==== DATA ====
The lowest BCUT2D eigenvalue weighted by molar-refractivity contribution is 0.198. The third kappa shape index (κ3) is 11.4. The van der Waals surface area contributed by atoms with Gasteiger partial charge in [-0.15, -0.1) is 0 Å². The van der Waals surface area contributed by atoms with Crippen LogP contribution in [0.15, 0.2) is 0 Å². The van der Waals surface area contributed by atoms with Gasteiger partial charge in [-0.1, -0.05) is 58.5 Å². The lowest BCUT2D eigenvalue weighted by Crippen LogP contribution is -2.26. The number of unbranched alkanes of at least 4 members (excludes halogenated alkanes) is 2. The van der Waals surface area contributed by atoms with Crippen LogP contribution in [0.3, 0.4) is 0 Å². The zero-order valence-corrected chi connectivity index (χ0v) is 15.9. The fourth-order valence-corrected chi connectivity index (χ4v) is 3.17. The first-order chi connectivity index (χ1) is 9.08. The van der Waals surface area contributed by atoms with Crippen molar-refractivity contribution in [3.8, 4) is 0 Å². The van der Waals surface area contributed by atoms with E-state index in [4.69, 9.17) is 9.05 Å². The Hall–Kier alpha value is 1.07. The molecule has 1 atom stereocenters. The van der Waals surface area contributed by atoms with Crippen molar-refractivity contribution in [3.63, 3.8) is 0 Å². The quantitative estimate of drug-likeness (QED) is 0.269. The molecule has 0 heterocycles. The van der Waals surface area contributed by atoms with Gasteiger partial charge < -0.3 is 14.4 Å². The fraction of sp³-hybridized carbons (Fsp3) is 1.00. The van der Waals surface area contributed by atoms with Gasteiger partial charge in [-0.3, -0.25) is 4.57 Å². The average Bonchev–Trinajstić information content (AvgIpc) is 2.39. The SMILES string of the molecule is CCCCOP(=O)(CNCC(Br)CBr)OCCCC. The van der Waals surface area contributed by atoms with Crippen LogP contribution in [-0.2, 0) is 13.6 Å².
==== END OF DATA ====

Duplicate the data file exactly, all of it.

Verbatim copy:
The lowest BCUT2D eigenvalue weighted by molar-refractivity contribution is 0.198. The third kappa shape index (κ3) is 11.4. The van der Waals surface area contributed by atoms with Gasteiger partial charge in [-0.15, -0.1) is 0 Å². The van der Waals surface area contributed by atoms with Crippen LogP contribution in [0.15, 0.2) is 0 Å². The van der Waals surface area contributed by atoms with Gasteiger partial charge in [-0.1, -0.05) is 58.5 Å². The lowest BCUT2D eigenvalue weighted by Crippen LogP contribution is -2.26. The number of unbranched alkanes of at least 4 members (excludes halogenated alkanes) is 2. The van der Waals surface area contributed by atoms with Crippen LogP contribution in [0.3, 0.4) is 0 Å². The zero-order valence-corrected chi connectivity index (χ0v) is 15.9. The fourth-order valence-corrected chi connectivity index (χ4v) is 3.17. The first-order chi connectivity index (χ1) is 9.08. The van der Waals surface area contributed by atoms with Crippen molar-refractivity contribution in [3.8, 4) is 0 Å². The van der Waals surface area contributed by atoms with E-state index in [4.69, 9.17) is 9.05 Å². The Hall–Kier alpha value is 1.07. The molecule has 1 atom stereocenters. The van der Waals surface area contributed by atoms with Crippen molar-refractivity contribution in [3.63, 3.8) is 0 Å². The quantitative estimate of drug-likeness (QED) is 0.269. The molecule has 0 heterocycles. The van der Waals surface area contributed by atoms with Gasteiger partial charge < -0.3 is 14.4 Å². The fraction of sp³-hybridized carbons (Fsp3) is 1.00. The van der Waals surface area contributed by atoms with Gasteiger partial charge in [-0.3, -0.25) is 4.57 Å². The average Bonchev–Trinajstić information content (AvgIpc) is 2.39. The SMILES string of the molecule is CCCCOP(=O)(CNCC(Br)CBr)OCCCC. The van der Waals surface area contributed by atoms with Crippen LogP contribution in [-0.2, 0) is 13.6 Å².